Summary: Peter said to him, "You will never wash my feet." Literally "unto eternity." Peter grasped that complicity in this act involved acceptance of a radical reinterpretation of his own life-world and ours!
Peter said to him, "You will never wash my feet."
Literally "unto eternity." Peter grasped that complicity in this act involved acceptance of a radical reinterpretation of his own life-world, a genuine conversion of some kind which he was not prepared to undergo.
Jesus confirms this by replying, "Unless I wash you, you will have no inheritance with me.
Unless Peter submits to the feet washing ritual reveals he won’t have a fruitful sacerdotal sharing in Christ because feet washing is also part of the scriptural root of the sacrament of holy orders about service.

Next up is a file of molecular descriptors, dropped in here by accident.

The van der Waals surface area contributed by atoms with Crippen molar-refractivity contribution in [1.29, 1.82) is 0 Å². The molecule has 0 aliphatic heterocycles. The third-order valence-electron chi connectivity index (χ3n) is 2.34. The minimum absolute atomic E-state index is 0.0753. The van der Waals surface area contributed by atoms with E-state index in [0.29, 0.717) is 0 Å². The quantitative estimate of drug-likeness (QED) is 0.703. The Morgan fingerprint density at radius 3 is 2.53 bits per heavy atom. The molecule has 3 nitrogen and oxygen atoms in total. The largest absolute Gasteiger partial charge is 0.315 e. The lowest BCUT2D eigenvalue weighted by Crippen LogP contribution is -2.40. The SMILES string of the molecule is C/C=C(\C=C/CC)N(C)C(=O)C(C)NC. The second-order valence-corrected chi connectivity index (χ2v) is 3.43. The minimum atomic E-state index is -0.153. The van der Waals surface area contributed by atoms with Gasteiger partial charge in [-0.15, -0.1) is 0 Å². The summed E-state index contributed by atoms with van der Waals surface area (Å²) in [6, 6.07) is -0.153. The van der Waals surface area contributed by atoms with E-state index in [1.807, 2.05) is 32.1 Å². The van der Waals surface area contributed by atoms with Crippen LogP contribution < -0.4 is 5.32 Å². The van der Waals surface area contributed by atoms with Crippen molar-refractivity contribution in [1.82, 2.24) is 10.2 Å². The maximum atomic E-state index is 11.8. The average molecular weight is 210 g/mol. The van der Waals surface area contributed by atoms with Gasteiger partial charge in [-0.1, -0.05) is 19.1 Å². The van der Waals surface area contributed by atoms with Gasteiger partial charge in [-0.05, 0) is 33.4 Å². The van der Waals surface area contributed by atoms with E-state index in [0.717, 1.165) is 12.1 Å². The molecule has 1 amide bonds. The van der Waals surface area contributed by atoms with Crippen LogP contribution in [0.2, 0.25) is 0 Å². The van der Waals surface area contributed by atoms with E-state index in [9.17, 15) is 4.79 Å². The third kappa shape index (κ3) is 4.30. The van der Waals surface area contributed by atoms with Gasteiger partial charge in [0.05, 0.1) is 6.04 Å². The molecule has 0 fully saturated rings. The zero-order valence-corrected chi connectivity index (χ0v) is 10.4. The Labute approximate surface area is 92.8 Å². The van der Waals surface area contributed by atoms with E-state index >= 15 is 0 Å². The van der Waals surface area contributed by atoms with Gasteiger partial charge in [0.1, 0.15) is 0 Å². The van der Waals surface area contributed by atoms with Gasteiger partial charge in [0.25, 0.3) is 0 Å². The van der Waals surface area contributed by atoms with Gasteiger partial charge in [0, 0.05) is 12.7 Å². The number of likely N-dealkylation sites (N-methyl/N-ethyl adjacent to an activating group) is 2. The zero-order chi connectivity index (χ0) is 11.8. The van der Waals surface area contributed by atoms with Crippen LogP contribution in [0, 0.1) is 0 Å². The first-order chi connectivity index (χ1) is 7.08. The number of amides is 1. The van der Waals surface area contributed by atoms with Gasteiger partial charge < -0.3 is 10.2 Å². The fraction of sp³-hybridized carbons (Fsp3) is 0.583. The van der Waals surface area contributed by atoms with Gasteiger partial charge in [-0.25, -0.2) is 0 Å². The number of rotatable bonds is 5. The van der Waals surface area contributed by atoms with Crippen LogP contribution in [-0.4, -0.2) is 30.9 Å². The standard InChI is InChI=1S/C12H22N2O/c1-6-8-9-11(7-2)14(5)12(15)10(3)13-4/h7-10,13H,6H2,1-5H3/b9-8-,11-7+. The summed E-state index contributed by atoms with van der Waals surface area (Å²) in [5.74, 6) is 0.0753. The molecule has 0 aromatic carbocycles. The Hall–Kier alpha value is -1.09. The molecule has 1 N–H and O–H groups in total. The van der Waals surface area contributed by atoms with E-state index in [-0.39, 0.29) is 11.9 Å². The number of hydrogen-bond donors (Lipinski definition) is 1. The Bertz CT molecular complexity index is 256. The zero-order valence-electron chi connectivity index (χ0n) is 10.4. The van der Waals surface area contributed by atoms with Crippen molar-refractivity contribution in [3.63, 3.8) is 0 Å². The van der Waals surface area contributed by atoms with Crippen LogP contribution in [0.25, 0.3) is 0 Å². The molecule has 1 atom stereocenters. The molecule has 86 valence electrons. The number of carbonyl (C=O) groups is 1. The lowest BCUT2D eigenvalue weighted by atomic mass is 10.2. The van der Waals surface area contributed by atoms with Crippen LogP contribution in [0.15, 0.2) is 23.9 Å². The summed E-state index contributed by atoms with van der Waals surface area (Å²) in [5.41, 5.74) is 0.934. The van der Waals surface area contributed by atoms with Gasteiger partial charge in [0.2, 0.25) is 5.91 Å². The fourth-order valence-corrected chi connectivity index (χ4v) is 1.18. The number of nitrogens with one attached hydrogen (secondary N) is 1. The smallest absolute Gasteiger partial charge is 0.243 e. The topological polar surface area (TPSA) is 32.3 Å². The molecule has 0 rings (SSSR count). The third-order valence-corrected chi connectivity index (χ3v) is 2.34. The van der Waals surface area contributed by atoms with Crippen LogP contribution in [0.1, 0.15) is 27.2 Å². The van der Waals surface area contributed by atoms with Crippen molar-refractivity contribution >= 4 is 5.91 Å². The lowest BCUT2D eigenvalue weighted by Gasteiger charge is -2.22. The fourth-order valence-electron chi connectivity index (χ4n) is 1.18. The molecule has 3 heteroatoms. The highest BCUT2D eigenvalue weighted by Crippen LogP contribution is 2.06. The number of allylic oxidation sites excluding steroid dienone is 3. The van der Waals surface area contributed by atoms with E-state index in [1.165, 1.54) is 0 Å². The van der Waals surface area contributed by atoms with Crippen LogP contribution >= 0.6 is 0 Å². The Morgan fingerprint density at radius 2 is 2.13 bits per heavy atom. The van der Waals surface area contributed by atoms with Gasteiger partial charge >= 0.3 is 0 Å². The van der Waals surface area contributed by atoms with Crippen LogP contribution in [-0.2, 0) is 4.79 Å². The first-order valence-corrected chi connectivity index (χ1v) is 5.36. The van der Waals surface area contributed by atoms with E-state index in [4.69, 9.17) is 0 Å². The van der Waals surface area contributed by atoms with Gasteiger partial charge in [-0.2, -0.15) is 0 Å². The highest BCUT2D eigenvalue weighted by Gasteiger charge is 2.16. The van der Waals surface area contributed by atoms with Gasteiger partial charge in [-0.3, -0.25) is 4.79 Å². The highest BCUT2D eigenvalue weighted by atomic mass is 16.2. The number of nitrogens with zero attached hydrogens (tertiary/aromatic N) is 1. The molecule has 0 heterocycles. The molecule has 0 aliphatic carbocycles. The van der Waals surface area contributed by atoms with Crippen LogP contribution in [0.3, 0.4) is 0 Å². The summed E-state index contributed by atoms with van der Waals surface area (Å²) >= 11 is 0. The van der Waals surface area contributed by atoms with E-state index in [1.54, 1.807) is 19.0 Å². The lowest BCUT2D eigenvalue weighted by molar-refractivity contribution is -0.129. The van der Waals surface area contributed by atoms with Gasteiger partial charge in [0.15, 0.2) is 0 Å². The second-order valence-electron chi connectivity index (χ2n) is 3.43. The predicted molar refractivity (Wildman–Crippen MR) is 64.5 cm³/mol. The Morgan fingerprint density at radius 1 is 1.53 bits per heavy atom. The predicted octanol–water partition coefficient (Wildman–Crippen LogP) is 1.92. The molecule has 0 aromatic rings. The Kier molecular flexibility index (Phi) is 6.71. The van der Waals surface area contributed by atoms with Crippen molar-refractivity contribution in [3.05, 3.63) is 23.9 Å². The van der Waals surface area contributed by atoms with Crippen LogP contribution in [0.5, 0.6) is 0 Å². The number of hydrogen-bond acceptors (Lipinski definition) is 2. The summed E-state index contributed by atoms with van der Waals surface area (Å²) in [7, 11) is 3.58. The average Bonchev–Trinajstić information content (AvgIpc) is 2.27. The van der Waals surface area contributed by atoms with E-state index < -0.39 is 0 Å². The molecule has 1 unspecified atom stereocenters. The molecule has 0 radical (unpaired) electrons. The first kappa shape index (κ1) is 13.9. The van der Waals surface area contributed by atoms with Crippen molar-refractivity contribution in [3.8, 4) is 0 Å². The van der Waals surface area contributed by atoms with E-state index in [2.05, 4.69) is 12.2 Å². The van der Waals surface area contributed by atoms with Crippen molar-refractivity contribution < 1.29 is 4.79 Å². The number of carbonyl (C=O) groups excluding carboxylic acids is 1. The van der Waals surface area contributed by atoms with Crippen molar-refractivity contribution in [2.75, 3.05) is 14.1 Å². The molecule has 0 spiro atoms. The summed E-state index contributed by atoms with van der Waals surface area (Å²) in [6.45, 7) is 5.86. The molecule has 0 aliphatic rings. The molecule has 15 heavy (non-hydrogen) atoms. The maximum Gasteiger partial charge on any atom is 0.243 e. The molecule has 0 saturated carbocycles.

(“unless”) indicates a real transformation of change of status:
Unless one is born of water and the spirit, he cannot enter the kingdom of God.
Unless you eat the flesh of the Son of Man and drink his blood, you have no life in you.
Unless I wash you, you have no part in me. (13:8)
Before Peter even objected, Jesus had said to him,
"What I am doing, you do not understand now, but you will understand later."
The terminology of "now" and "later" have a rich theological purpose.
The disciples did not understand at first why Jesus was crucified, but after Jesus was glorified, they remembered what had been written in the Scriptures and what Jesus had said.
1 Timothy 1:13 says, “I was once a blasphemer and a persecutor and an arrogant man, but I have been mercifully treated because I acted out of ignorance in my unbelief.”
By being broken and given for us in the Eucharist, Jesus is giving us an example and a commandment for how we are to be broken and given for each other, by washing each other’s feet.
May we know now on a deeper level. And we may do.